It’s spooky movie season but for some of us, though, scary movies are just too much. I, for one, am still not over a particularly harrowing screening of a made-for-TV horror called Beneath back in 2009. So, for the faint-hearted out there, know that you are not alone, and there are plenty of films suitable for viewing if you choose to do a Hallowe’en movie night. For me, however, there is only one film worth viewing next Friday evening, surrounded by popcorn, toffee apples and overly sugared Hallowe’en sweets. The Rocky Horror Picture Show.
My love for “Rocky Horror” started several years ago, when I learned “The Time Warp” dance at summer camp. On a whim that summer, I bought a DVD copy of the 1970’s cult classic, and a mild obsession was born. It has all the elements of what I love in a film: it’s comedic in a sarcastic sort of way, it holds just enough tension in its plot to keep you hooked, it’s got songs, and it’s stark raving mad. My sixteen year old self was utterly captivated by the sordid household of Dr. Frank-N-Furter. Having grown up on a diet of Disney films and rom-coms, this was an eye-opener for me. When the stage version came to the Bord Gais Energy Theatre in 2010, I missed my opportunity to go, and I’ve been kicking myself since. Last year I attended a group screening of the film in college, complete with props to throw at the screen and sing-alongs. This year, I may well organise my own late screening and slices of toast to throw around.
What makes Rocky Horror so unique? Made in the late 1970’s, the film stars Tim Curry in women’s clothing, for a start. It’s a loving, ridiculous ode to the B-movie classics of the decades before it, revelling in silly plot twists, over-theatrical dialogue and casual corruption of its innocent protagonists. It’s a melting pot of every clichéd horror film you’ve ever seen: mad scientists, aliens and monsters abound. It makes no apologies for this; the opening theme literally references a dozen schlocky horrors from the 1950’s “at the late night/double feature/picture show”. Take all this and add to it a singing British transvestite, Meatloaf, more than a little sexual tension and some of the finest songs ever written for a musical, and you’ve got what should be a mess.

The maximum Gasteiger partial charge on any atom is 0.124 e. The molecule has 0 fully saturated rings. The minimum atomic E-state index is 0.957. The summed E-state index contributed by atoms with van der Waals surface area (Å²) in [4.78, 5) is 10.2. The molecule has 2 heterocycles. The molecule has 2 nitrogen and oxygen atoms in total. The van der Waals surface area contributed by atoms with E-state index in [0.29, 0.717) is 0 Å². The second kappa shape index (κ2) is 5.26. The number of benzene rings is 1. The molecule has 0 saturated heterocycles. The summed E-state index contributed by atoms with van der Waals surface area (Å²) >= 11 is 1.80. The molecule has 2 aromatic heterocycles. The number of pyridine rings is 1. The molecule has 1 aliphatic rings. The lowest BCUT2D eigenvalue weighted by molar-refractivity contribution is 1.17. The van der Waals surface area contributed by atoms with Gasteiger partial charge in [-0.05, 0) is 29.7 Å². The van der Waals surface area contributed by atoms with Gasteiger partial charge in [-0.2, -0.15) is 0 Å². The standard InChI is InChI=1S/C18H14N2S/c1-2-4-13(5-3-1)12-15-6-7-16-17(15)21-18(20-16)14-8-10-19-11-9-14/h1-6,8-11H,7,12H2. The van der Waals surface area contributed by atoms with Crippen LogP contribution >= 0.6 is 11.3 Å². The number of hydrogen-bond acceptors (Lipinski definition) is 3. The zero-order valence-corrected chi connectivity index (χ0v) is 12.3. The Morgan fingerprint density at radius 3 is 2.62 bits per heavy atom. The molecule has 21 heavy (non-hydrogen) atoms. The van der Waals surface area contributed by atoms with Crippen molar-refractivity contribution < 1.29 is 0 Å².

What makes “the strangest film phenomenon in history” work is its sense of inclusion – it’s no coincidence that the film is revered among the LGBTQ+ community. It’s a film about social exclusion; a seemingly normal couple are dropped into the crazy world of the Transylvanians, where, it seems, anything goes. It’s a film, ultimately, about liberation from a repressive society. It’s a film that encourages you to “don’t dream it, be it”. An awesome message and a deadly soundtrack? Sure what else would you be watching this Hallowe’en night?